But she stayed with me through all three laps of that first trip, gradually working her way along the side wall of the playground, up toward the second corner.

And the indoor playground at the Arrowhead Towne Center Mall is where I dance. The train sells crazy to crazy, and nothing sells the train like the train, so my big marketing innovation, when I became the loco engineer, was this simple notion: If you drive the train around the crazy, the crazy will come to fill the train for the next trip. If that sounds like shaling to you, it’s because it is. If it sounds like it works like a charm, that’s because it does.

Anyway, the playground is like a giant living room sectional composed of high-backed sofas – only, you know, commercial-grade and tuff-vinyl-clad. Within its confines are big plastic sculptures that are reputed to resemble real things – plausibly gaudily-painted fake rocks – that children hide under, climb on and jump off of.

But the action for me is always always along the high-backed walls. Tiny toddlers will shale the train from the middle of the playground, but that’s just because they’re not tall enough and nimble enough to scale the seat and jump up to see the train in time. But the bigger toddlers and the children do just that, usually distributed by age along the walls of the playground.

There will be grown-ups sitting along the wall – using the seats as seats, oddly enough – but there will also be grown-ups exposing their babies and young toddlers to the train, holding them up to see the choo-choo, and holding their little hands, coercively teaching them how to wave at me and my passengers.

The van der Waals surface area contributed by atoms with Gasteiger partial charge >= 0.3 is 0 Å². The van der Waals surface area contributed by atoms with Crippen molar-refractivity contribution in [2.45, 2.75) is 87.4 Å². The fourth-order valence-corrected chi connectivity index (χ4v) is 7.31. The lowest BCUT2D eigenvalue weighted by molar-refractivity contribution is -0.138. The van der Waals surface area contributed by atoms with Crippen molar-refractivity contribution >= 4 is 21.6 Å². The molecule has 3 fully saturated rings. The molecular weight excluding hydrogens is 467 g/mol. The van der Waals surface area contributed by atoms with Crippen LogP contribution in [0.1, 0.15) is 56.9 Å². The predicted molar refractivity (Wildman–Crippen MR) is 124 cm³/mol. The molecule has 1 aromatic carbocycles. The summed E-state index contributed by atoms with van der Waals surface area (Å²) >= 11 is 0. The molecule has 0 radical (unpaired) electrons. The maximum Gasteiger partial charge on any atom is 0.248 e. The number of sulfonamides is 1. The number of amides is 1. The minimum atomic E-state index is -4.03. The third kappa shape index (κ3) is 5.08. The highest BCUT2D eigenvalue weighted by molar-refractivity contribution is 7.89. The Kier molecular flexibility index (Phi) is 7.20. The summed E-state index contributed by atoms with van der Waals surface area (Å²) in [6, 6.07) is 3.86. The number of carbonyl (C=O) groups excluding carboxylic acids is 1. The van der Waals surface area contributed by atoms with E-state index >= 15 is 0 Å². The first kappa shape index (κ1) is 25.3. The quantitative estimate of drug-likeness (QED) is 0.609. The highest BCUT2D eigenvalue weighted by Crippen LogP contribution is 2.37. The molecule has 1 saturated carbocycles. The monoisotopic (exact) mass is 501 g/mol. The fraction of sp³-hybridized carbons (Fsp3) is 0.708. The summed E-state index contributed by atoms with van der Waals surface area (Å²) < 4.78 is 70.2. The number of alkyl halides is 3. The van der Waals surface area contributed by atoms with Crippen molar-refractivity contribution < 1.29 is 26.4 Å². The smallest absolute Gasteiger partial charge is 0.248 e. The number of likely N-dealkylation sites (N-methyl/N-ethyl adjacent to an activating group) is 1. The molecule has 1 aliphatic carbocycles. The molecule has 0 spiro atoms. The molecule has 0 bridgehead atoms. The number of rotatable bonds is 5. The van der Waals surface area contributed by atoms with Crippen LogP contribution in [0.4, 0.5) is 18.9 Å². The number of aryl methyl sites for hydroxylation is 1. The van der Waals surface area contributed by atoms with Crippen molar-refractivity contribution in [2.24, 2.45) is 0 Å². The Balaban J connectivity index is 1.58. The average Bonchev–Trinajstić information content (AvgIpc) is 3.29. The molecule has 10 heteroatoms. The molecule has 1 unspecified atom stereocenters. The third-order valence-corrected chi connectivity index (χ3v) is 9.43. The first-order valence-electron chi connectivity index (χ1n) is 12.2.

Yes: You had to be taught how to wave.

You were born knowing how to smile and how to grimace – and how to interpret the universal language of human facial expressions and bodily displays. I call this language Mothertongue. It’s how you actually talk to toddlers. You think it’s the words doing the heavy lifting, but it’s not. It is your visible emotional commitment to your position and your so-far unblemished track record for fairness that are swinging the deal, with the words, at least early on, looking a lot like ribbons and bows to your kid.

But hand-signaling, beginning with the simplest wave, is a learned language – Fathertongue – and your knowledge of it had be be cultivated, husbanded, fathered into existence.

Emily was watching from the second corner on the first lap of my second trip of that day. That was the right place for her to be, a place where bigger toddlers converge, and where I look to start my own hand-signalling game.

I signal to the toddlers and the children as I make my laps around the playground: Thumb’s Up for the first lap, V-for-Victory for the second, and the ‘OK’ sign for the third.